For more information on setting up your business in HK, refer to InvestHK a government body dedicated to helping businesses within the country as well as guide them to move in Hong Kong.

 

14Jan

Expat Guide: Vaccines for Kids in Hong Kong

For expat families, new challenges such as moving and adjusting to another country are already on top of old ones, one of which is keeping up with your kids’ vaccinations. If you’re a family with more than two kids, it can be quite the struggle to stay on top of who has had which vaccination and when they are due the next. Having the right healthcare practitioner to seek professional advice and support from can make all the difference.

vaccination when traveling

Family vacations are great fun but vaccinations are once again a needed precaution or requirement before travel to another country. Research on the recommended vaccinations for your child and for a particular destination, and getting the injections one to two weeks before travel are two very important things to consider.

As for diseases one can’t vaccinate against, such as malaria and dengue, preventative measures such as anti-malaria tablets, insect repellent, and wearing protective clothing should be prepared for as well.

Mandatory Vaccinations

One may be aware of the ongoing argument of whether or not to vaccinate a child and it is very important to be on the side of medical professionals when it comes to mandatory vaccinations. Doctors can’t stress enough the importance of vaccinating and the claims that they cause autism are proven to be unsubstantiated. If one isn’t fully aware of how important vaccinations are, refusing to do so is likely to have consequences of epidemic proportions. One example is last year’s measles outbreak that started in Disneyland in California and spread to Washington and Colorado, and has since been proven to be the effect of low vaccination rates.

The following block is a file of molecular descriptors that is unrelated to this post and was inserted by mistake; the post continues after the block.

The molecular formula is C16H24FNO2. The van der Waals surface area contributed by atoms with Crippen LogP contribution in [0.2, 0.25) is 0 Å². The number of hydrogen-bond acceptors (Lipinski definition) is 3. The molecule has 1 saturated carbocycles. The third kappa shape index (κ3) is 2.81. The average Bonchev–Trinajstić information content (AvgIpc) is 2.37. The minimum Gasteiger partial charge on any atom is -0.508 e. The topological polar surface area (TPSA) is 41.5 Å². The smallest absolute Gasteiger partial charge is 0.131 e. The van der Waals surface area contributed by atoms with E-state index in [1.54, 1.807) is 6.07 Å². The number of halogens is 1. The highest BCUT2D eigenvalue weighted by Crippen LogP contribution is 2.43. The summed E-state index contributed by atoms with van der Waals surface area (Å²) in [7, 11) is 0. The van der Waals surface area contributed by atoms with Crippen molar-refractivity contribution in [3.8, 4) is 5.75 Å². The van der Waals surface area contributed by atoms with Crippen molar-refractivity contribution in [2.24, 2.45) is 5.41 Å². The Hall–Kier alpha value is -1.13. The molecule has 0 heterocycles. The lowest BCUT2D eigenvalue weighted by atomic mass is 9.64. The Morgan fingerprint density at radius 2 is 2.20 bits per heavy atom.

There is also currently a worldwide whooping cough (pertussis) epidemic, the worst in the last 70 years. Small babies who have not received their vaccinations are most vulnerable to the disease. However, ensuring that their pertussis vaccinations are up to date can greatly boost their chances of protection.

With the help of the right healthcare plan, preparing a child’s vaccinations doesn’t have to be a daunting task for any parent.

Village Insurance Direct helps expats i Hong Kong find comprehensive health insurance that cover the whole family. Ask us about it today.

 

13Jan

Types of Medical Charges for Hong Kong Residents

There are three types of charges in Hong Kong hospitals based on whether it is for public or private health care. Your status as a resident is also a factor for the fees you should expect for medical services from hospitals.

You are required to have an Identification Card when living for an extended period of time in the country. This card entitles you to access the country’s public health facilities among other government services. Hospitals will determine the amount of fees and charges to issue patients based on two categories: (1) Eligible and (2) Non-eligible.

To be considered Eligible you should be: